Why won”t they save Adam Parents furious after NHS Trust refuses to fund potentially life-saving cancer treatment
Adam is receiving treatment after parents raise tens of thousands of poundsThey warn other children may not be so lucky
An eight-year-old boy with an aggressive form of cancer has fallen victim to a “postcode lottery,” after his health authority refused to fund his place on a trial that could save his life.
Adam Bird has undergone two-and-a-half years of intensive treatment since he was diagnosed with neuroblastoma, which affects the nerve tissue.
Doctors say immunotherapy – which is offered in Germany – could slow down the condition and even provide a potential cure.
Battling on: Adam has continued to go to school in between treatments for his rare condition
His consultant at the Royal Marsden applied for funding in June but the request was turned down by Adam”s local NHS trust.
Yet his parents had met families from Dorset, Cornwall, Devon and Wales who all had children receiving NHS funding for the treatment.
His father Nick said today: “It is totally unacceptable for Adam to be treated differently from children from other parts of the UK – he should not be discriminated against simply because of where he lives.
“This isn’t a life prolonging treatment for Adam. This is potentially a cure – the difference between him making90 or his ninth birthday.”
Refusing to be beaten, his parents set up the charity Adam”s Appeal, which has funded his ongoing treatment.
He now spends two-and-a-had weeks in Germany getting treatment and the same amount of time at home.
Mr Bird, 40, and his wife Alison, 41,from Epsom in Surrey have two other children who are 10 and 12 who stay with other family members when they take Adam abroad.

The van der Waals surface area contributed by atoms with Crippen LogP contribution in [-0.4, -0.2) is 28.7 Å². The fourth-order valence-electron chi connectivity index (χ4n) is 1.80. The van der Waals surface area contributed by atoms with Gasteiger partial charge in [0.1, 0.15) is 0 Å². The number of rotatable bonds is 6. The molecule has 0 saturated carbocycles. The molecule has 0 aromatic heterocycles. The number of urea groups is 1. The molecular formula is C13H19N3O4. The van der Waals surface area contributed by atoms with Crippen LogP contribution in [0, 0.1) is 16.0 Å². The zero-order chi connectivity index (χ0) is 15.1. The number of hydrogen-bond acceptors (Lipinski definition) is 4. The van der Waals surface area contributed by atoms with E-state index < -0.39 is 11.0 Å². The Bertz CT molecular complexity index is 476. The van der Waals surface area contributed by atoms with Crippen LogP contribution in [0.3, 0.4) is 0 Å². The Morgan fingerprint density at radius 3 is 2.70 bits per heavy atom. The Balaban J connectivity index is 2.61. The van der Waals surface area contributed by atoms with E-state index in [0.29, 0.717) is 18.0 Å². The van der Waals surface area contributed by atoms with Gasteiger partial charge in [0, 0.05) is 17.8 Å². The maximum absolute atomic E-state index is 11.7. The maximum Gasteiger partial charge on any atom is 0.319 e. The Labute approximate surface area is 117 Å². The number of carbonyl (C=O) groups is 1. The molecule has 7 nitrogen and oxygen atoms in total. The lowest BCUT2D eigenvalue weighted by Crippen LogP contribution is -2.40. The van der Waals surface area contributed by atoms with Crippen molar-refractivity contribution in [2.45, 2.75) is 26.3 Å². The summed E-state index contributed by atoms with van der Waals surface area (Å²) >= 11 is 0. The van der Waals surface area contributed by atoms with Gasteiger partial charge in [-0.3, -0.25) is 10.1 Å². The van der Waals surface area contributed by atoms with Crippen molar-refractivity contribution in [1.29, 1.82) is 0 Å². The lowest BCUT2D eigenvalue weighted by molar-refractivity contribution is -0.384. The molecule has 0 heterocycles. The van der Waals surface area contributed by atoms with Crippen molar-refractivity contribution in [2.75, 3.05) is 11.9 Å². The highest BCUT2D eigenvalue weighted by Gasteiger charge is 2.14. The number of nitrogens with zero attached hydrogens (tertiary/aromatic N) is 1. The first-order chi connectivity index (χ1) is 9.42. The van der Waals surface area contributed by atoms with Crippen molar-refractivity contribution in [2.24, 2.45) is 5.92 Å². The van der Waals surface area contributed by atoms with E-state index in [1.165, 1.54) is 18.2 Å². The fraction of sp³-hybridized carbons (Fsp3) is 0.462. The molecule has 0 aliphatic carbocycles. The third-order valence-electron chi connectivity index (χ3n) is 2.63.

The whole family are now going to Germany this week so they can be with Adam while he has treatment over Christmas.
Good spirits: Adam undergoes an EEG to check on his seizure risk during treatment
However, they said there were many other children who would not be able to raise the 68,000 needed to pay for the whole trial.
“Life is simple hard hard enough as it is when things out of your control make it harder still you just resent it,” said Mr Bird.
“However, I am doing it for other families who may be in the same situation as ourselves, who cannot raisethe money – it is simply not right.”
He added that he still strongly disagreed by the decision made by the Surrey Primary Care Trust to refuse to pay for Adam”s treatment.
“We do question the unfairness ofAdam being treated differently from other children throughout the country – how can that possibly be justified” he asked.
Mr Bird father said the Department of Health had decreed during an appeal for another boy with neuroblastoma that funding would be made available for overseas trials of immunotherapy if children did not qualify in Britain. However, some PCTs were not honouring this.
The charity, Neuroblastoma Alliance UK, has helped the family throughout Adam’s illness.
Adam, pictured here in June, is heading over to Germany for more treatment over Christmas, after his parents raised the necessary funds
“It seems very unfair that children do not receive the same treatment from the NHS across the UK,” said the charity’s chief executive, Alison Moy.
“There really is a postcode lottery in terms of receiving this potentially life-saving treatment, which is something that the Government urgently needs to address.”
Linda Honey, head of pharmaceutical commissioning at NHS Surrey, acknowledged that requests for the specialist treatment would only be considered under an individual funding request policy and needed to demonstrate “exceptional” clinical circumstances to be put forward.
She said the decisions made by other primary care trusts to fund the treatment were “local decisions which take into account individual circumstances.”
“I understand that Adam is currently receiving monoclonal antibody treatment and we wish him well,” she said.
“Clearly, Adam’s family are disappointed with our decision to not fund his treatment abroad – our decision takes into account the clinical evidence available, individual circumstance and an assessment of the benefits to the patient.
“Monoclonal antibody treatment is only available in clinical trial in the UK – unfortunately, where patients fall outside the eligibility criteria for entry into this trial this has left the patients and their families in very difficult situations.”
For more information on Adam”s charity visit http://adamsappeal.org/